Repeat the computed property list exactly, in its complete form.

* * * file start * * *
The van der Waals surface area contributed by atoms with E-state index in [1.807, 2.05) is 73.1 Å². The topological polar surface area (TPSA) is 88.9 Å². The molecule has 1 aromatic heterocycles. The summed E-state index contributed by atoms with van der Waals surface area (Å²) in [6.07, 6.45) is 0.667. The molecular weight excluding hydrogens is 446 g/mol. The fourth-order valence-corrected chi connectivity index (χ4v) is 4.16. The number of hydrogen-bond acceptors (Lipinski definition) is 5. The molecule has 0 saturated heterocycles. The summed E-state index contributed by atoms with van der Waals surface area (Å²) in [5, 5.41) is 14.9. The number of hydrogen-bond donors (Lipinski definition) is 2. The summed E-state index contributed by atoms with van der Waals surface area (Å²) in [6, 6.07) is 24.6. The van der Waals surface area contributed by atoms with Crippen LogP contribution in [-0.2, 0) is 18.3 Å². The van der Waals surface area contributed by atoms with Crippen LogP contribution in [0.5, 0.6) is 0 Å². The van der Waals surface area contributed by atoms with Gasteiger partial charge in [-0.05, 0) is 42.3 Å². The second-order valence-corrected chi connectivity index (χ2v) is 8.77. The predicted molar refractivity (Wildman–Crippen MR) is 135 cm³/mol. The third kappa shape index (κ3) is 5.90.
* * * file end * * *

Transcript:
The van der Waals surface area contributed by atoms with E-state index in [1.807, 2.05) is 73.1 Å². The topological polar surface area (TPSA) is 88.9 Å². The molecule has 1 aromatic heterocycles. The summed E-state index contributed by atoms with van der Waals surface area (Å²) in [6.07, 6.45) is 0.667. The molecular weight excluding hydrogens is 446 g/mol. The fourth-order valence-corrected chi connectivity index (χ4v) is 4.16. The number of hydrogen-bond acceptors (Lipinski definition) is 5. The molecule has 0 saturated heterocycles. The summed E-state index contributed by atoms with van der Waals surface area (Å²) in [5, 5.41) is 14.9. The number of hydrogen-bond donors (Lipinski definition) is 2. The summed E-state index contributed by atoms with van der Waals surface area (Å²) in [6, 6.07) is 24.6. The van der Waals surface area contributed by atoms with Crippen LogP contribution in [-0.2, 0) is 18.3 Å². The van der Waals surface area contributed by atoms with Crippen LogP contribution in [0.5, 0.6) is 0 Å². The van der Waals surface area contributed by atoms with Gasteiger partial charge in [-0.05, 0) is 42.3 Å². The second-order valence-corrected chi connectivity index (χ2v) is 8.77. The predicted molar refractivity (Wildman–Crippen MR) is 135 cm³/mol. The third kappa shape index (κ3) is 5.90.